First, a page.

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You made much during the campaign that it is offensive to say that Black folk were voting for Obama "just because he is black" (or at least perceived black).


Actually, I made much of both the accusation that blacks were voting for Obama just because he was black as well as the accusation that whites who didn't vote for Obama were not doing so because he was black. I spent a lot of time defending both groups.

And if you compare the voting patterns of the previous eleven Presidential Elections, it's pretty easy to make the case that blacks, like usual, voted for the Democrat by overwhelming margins. Also, the trendlines show that every next elected Republican President since 1964 has averaged a lower level of black support than the one before him. Nixon averaged 14%. Reagan averaged 10.5%. George H.W. Bush got 10%. George W. Bush averaged 9.5%. The fact that McCain did even worse is in line with expectations. Actually, a Gallup poll for the 1996 election showed that 96% of blacks supported Clinton and this year's contest wasn't substantially different. Also, Gallup showed that a markedly lower percentage of black voters had ever even been contacted by the Republican Party in any way in the first place.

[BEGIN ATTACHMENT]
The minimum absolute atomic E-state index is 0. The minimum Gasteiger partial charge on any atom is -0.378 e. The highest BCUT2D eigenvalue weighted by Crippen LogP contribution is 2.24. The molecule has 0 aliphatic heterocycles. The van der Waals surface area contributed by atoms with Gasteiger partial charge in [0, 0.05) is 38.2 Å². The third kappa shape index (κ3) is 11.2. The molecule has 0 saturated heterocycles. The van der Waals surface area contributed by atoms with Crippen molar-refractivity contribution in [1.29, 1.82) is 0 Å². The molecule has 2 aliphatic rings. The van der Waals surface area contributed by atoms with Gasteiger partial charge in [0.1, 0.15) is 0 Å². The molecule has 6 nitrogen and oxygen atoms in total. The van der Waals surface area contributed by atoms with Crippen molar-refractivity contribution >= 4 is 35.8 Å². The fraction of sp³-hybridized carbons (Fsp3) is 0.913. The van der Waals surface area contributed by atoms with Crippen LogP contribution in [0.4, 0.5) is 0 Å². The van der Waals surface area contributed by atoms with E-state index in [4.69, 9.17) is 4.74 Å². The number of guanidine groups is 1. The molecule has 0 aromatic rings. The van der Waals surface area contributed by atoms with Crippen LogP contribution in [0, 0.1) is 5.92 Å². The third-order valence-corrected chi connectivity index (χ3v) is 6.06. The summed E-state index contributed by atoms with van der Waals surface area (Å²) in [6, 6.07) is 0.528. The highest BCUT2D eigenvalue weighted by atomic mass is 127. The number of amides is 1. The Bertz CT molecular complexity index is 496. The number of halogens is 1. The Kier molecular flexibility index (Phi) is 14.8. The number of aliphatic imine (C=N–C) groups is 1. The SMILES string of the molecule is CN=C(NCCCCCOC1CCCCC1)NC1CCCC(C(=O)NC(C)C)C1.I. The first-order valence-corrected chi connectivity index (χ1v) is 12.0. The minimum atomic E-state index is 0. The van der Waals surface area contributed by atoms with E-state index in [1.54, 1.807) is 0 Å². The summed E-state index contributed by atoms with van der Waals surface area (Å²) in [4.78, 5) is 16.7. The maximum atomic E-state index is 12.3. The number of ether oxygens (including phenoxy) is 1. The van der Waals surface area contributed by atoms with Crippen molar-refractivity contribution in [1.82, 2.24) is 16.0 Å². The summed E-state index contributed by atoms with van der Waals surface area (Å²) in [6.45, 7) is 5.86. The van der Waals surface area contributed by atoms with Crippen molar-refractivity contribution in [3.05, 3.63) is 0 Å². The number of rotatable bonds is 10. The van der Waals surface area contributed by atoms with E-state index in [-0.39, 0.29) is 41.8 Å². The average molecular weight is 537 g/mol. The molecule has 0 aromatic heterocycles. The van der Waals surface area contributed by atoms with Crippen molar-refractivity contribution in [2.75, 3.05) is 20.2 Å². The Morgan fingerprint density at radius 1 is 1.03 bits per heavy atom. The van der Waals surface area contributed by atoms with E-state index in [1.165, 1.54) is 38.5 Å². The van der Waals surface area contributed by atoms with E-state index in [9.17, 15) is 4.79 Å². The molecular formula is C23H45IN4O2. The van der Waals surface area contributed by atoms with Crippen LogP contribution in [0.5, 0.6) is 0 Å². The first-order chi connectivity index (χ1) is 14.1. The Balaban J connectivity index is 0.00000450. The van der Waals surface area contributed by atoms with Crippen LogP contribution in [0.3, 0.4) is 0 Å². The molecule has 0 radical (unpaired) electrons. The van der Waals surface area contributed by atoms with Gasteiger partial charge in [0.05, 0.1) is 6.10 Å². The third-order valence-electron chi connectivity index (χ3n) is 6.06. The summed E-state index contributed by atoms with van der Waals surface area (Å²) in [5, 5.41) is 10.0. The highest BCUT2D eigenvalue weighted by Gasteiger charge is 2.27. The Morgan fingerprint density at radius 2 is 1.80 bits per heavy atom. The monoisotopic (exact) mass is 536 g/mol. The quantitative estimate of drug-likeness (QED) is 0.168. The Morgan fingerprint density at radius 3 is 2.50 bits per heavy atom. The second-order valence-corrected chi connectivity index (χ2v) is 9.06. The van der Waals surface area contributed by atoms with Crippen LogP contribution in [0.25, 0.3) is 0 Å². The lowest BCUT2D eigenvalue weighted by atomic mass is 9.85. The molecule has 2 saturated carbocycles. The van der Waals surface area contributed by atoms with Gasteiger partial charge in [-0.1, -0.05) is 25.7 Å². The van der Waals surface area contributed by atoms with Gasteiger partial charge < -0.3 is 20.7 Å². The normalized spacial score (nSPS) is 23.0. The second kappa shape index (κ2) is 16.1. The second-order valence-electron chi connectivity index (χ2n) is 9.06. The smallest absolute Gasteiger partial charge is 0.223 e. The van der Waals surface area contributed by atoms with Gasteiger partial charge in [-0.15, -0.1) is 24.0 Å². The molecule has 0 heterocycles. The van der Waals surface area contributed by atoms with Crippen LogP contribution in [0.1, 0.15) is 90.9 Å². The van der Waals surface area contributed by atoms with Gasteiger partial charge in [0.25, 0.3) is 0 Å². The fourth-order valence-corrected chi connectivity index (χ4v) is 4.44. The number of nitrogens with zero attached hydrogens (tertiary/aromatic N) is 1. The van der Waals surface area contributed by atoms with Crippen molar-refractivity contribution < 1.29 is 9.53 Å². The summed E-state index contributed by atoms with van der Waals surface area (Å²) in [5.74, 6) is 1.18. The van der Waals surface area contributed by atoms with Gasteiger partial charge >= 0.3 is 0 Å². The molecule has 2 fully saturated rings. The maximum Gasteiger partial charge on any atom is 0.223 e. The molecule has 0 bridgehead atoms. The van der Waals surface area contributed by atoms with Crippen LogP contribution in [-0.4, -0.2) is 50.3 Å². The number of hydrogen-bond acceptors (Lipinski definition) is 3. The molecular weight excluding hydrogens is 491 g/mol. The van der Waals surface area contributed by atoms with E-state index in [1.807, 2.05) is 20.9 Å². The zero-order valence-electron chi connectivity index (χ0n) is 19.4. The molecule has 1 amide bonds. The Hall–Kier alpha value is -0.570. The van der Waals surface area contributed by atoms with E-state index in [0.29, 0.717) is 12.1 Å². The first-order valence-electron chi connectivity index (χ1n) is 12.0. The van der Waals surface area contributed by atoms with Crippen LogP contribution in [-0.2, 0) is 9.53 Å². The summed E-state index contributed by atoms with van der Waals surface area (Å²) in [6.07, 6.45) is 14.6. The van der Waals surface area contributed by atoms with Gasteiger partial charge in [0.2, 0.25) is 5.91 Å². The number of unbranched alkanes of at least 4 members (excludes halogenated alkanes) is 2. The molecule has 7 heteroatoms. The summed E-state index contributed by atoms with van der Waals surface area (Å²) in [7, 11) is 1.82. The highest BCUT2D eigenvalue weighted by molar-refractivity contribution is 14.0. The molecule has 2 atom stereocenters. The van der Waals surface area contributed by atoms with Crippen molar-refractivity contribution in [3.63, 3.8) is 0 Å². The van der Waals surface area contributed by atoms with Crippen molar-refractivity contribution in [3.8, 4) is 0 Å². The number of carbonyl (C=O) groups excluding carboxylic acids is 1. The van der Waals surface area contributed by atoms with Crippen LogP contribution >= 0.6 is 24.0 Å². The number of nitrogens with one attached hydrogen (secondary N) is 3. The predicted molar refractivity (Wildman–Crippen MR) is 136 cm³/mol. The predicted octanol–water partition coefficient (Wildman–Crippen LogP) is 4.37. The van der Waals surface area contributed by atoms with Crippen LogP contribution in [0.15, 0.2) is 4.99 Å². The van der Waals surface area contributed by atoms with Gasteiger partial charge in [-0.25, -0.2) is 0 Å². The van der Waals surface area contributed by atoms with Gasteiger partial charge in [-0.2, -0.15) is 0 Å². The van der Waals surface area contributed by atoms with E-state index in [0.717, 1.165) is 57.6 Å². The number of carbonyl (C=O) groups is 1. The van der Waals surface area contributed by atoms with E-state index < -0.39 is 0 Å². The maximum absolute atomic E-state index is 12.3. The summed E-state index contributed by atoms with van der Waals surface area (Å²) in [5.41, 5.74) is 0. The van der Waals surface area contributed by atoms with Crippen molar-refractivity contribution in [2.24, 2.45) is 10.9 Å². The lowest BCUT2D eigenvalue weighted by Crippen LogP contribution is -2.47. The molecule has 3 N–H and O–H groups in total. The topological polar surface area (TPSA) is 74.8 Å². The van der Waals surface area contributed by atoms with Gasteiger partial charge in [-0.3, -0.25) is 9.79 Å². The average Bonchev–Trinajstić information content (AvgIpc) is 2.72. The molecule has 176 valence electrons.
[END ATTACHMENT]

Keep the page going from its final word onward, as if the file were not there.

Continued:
88% of white voters in Alabama and Mississippi voted for John McCain this time. Someone could take that and swear that racism is the motive. But 85% of Mississippi voters voted for President Bush in 2004, along with 80% of Alabama voters. Whites voted for the Republican Party by just a slightly smaller margin nationally than they did in 2004. Most voters of all races indicated that race wasn't a major factor in their vote and I believe them. All of them.

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(I'm not sure we could measure such a thing one way or the other. Possibly we could if we studied the number of first time voters who are black, and are also older and thus could've voted in previous elections, but didn't. But, I digress.)